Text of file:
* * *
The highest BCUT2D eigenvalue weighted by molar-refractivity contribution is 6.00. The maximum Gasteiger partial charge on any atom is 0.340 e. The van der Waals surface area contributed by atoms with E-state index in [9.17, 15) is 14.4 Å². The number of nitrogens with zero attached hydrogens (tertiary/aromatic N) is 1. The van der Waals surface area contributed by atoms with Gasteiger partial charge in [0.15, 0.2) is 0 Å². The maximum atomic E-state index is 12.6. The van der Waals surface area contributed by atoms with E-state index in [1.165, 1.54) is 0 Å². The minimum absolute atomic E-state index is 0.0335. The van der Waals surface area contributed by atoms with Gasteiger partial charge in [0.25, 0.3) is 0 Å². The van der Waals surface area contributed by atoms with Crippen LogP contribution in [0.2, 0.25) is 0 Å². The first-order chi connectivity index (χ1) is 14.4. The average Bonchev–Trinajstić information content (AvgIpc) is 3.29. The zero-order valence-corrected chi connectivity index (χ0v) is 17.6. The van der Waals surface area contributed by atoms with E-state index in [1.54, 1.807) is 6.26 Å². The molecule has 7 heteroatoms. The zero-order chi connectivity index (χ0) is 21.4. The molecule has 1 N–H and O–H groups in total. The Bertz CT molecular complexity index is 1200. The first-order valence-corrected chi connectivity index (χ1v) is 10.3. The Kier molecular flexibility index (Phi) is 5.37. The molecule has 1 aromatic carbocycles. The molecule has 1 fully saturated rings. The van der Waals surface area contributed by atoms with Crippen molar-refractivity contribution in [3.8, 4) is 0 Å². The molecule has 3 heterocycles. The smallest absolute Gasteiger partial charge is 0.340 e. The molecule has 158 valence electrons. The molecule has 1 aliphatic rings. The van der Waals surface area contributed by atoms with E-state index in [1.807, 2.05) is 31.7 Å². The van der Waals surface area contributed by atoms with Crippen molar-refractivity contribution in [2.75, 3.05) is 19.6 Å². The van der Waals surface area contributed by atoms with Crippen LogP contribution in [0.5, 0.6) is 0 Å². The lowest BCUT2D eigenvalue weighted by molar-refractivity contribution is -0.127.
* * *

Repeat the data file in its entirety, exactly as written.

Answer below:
The highest BCUT2D eigenvalue weighted by molar-refractivity contribution is 6.00. The maximum Gasteiger partial charge on any atom is 0.340 e. The van der Waals surface area contributed by atoms with E-state index in [9.17, 15) is 14.4 Å². The number of nitrogens with zero attached hydrogens (tertiary/aromatic N) is 1. The van der Waals surface area contributed by atoms with Gasteiger partial charge in [0.15, 0.2) is 0 Å². The maximum atomic E-state index is 12.6. The van der Waals surface area contributed by atoms with E-state index in [1.165, 1.54) is 0 Å². The minimum absolute atomic E-state index is 0.0335. The van der Waals surface area contributed by atoms with Gasteiger partial charge in [0.25, 0.3) is 0 Å². The van der Waals surface area contributed by atoms with Crippen LogP contribution in [0.2, 0.25) is 0 Å². The first-order chi connectivity index (χ1) is 14.4. The average Bonchev–Trinajstić information content (AvgIpc) is 3.29. The zero-order valence-corrected chi connectivity index (χ0v) is 17.6. The van der Waals surface area contributed by atoms with E-state index in [1.54, 1.807) is 6.26 Å². The molecule has 7 heteroatoms. The zero-order chi connectivity index (χ0) is 21.4. The molecule has 1 N–H and O–H groups in total. The Bertz CT molecular complexity index is 1200. The first-order valence-corrected chi connectivity index (χ1v) is 10.3. The Kier molecular flexibility index (Phi) is 5.37. The molecule has 1 aromatic carbocycles. The molecule has 1 fully saturated rings. The van der Waals surface area contributed by atoms with Crippen molar-refractivity contribution in [3.8, 4) is 0 Å². The molecule has 3 heterocycles. The smallest absolute Gasteiger partial charge is 0.340 e. The molecule has 158 valence electrons. The molecule has 1 aliphatic rings. The van der Waals surface area contributed by atoms with E-state index in [1.807, 2.05) is 31.7 Å². The van der Waals surface area contributed by atoms with Crippen molar-refractivity contribution in [2.75, 3.05) is 19.6 Å². The van der Waals surface area contributed by atoms with Crippen LogP contribution in [0.5, 0.6) is 0 Å². The lowest BCUT2D eigenvalue weighted by molar-refractivity contribution is -0.127.